One of the cooler things about Evan Dando is that he always keeps us guessing. Which incarnation is he pushing these days? His main Lemonhead gig or his solo projects? Who is he playing with now? What kind of condition is he in?
Starting way back in the late '80s with his Power Pop outfit The Lemonheads, Dando has ambled his way through the Indie scene more than a few times now. The Lemonheads were famous for rotating members, with Dando the only mainstay, and since their break-up in the late '90s, he released a solo record, Baby I'm Bored in 2003, as well as last year's strong return to form, The Lemonheads.
Of course, Dando is conscious of these changing perceptions. In my interview with him from NYC, he laughs about all his band changes: "Yeah, I like it that way -- keeps everybody confused."
His self-deprecating attitude toward success doubles as a defense mechanism. But then he has seen his reputation hyped and then trashed in equal measures through the years. Deserved or not, Dando has often been a lightening rod for the media's glare. For a period, he was the Indie-slacker poster boy. Whether it's because of his photogenic looks, his years of epic drug abuse or his disappearance from the Pop scene after ending The Lemonheads, he's drawn more than his fair share of criticism.
So it's good to see Dando reappearing with his facilities intact and a fine new record.
He's always had a knack for writing Pop hooks that dig under people's skin. His shaggy, appealing voice rides sway over the infectious melodies. From their breakthrough hit, It's a Shame About Ray in 1992, until their last release before the break, Car Button Cloth in 1996, the Lemonheads' specialty was Pop-craft with an edgy twang.
Referring to his latest music, Dando says, "I was writing a bunch of songs that sounded just like Lemonhead songs -- they didn't sound like my solo stuff. They didn't sound like the record before, which I really loved. I was writing much faster stuff for this one. I wanted a lot of crunch."
He found the right lineup to deliver that vision both on record and on stage. Supporting him on drums and bass are Bill Stevenson and Karl Alvarez, ex-members of Black Flag and The Descendents. This propulsive rhythm section gives his material a Punk feel with more sonic heft. But this sound returns him to his roots.
"What started it for me were bands like Black Flag, Minor Threat, The Ramones, Husker Du and The Replacements," Dando says. "I started seeing bands in '83 -- before that I was holed up listening to Classical and Jazz music. I didn't listen to Rock -- thought it was inferior or something -- and then I heard Flipper and I realized I was stupid. I was an idealist and hadn't realized there was stuff out there right now I needed to listen to."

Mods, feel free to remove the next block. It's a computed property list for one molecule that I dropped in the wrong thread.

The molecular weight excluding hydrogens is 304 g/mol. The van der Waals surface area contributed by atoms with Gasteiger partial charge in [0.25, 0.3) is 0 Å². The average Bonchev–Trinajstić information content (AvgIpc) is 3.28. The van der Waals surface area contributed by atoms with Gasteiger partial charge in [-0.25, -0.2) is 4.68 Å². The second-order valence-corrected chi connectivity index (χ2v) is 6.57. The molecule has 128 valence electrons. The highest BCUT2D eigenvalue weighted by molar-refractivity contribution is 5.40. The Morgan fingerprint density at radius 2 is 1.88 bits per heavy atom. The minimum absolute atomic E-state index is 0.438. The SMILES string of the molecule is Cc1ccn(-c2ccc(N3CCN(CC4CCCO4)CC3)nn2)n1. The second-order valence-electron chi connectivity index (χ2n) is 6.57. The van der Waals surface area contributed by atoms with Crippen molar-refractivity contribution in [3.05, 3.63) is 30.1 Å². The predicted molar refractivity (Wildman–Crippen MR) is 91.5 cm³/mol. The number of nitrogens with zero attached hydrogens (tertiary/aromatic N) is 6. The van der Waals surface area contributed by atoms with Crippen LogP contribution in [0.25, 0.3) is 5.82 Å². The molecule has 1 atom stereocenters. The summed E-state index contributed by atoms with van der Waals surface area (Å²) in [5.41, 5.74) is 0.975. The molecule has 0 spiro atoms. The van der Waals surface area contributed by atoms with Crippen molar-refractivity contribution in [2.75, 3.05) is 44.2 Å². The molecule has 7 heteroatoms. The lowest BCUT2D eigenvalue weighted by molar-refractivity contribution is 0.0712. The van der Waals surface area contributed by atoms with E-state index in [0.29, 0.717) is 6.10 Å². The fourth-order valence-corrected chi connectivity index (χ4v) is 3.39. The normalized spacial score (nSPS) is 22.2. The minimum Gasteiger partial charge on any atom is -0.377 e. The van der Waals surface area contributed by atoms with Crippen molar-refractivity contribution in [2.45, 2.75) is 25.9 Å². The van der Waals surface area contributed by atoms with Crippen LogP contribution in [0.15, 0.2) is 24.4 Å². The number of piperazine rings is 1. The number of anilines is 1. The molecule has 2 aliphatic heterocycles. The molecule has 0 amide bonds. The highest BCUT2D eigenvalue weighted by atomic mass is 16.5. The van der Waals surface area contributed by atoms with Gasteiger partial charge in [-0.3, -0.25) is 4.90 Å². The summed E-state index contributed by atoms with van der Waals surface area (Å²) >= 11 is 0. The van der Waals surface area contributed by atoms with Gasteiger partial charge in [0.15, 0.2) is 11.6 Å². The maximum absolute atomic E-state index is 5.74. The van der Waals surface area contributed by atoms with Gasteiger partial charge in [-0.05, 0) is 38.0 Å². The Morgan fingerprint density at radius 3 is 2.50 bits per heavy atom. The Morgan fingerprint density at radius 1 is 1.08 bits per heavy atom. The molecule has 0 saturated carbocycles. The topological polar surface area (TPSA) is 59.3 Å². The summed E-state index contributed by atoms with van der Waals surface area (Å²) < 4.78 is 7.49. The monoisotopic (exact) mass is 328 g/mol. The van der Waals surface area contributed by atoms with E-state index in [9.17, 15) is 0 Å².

You can definitely hear some of those influences on The Lemonheads. From the start/stop dynamics of "Black Gown" to the tuneful thrash of "Steve's Boy," the record speeds by in a blur of high-intensity guitar artillery, featuring mainly Dando on guitar. Yet there are also a few ringers involved, too, specifically J. Mascis from Dinosaur Jr. fame and Garth Hudson from The Band.
"I met Mascis long ago," Dando says. "We were recording an album at the same time in the studio. I was with the Blake Babies then and Dinosaur Jr. were doing Bug. J. saw that I had ski tags on my jacket and asked if I wanted to go skiing way back in '87 or '88. So every year we try to get together somehow. His solos sound like they come from outer space."
With their shared Boston origins and Punk sensibilities, it makes sense that Dando and Mascis would hook up. But Hudson's involvement is more of a head-scratcher. The Band's classic Roots-laced sound does not even approximate the Lemonheads'. "Me, Garth, Steve Buscemi, John Cale and a bunch of people from SNL got invited to read Edgar Allan Poe poems at a benefit back in '98," Dando recalls. "That's how I met Garth. For me it was like a dream come true -- I still am a big Band fan. "
Dando still lives in NYC in the same apartment from which he witnessed the 9/11 disaster. Just like for the rest of America, it was this day that made him re-evaluate his life and make some changes -- including cleaning himself up.
"I'm looking at the hole right now -- two blocks away from us," Dando says of Ground Zero. "It was like having front-row tickets or something. On TV it actually looked real, but in person it didn't. All the money in the world can't buy you a near-death experience and that's what that felt like -- (we were) in a war zone. We thought we might die for sure."
Dando became re-engaged with his life and his music. Though normally not a prolific writer, he's already got enough songs for the next Lemonheads record and he's booked studio time for January.
Dando also sounds excited about the prospect of playing Bogart's again, probably his fifth time through the years, he figures.
"That's a good reason to keep a band going for a long time -- all these people say, 'I've never seen you play,' " Dando says. "Kids tell me that, so it's really fun to be able to play for them."
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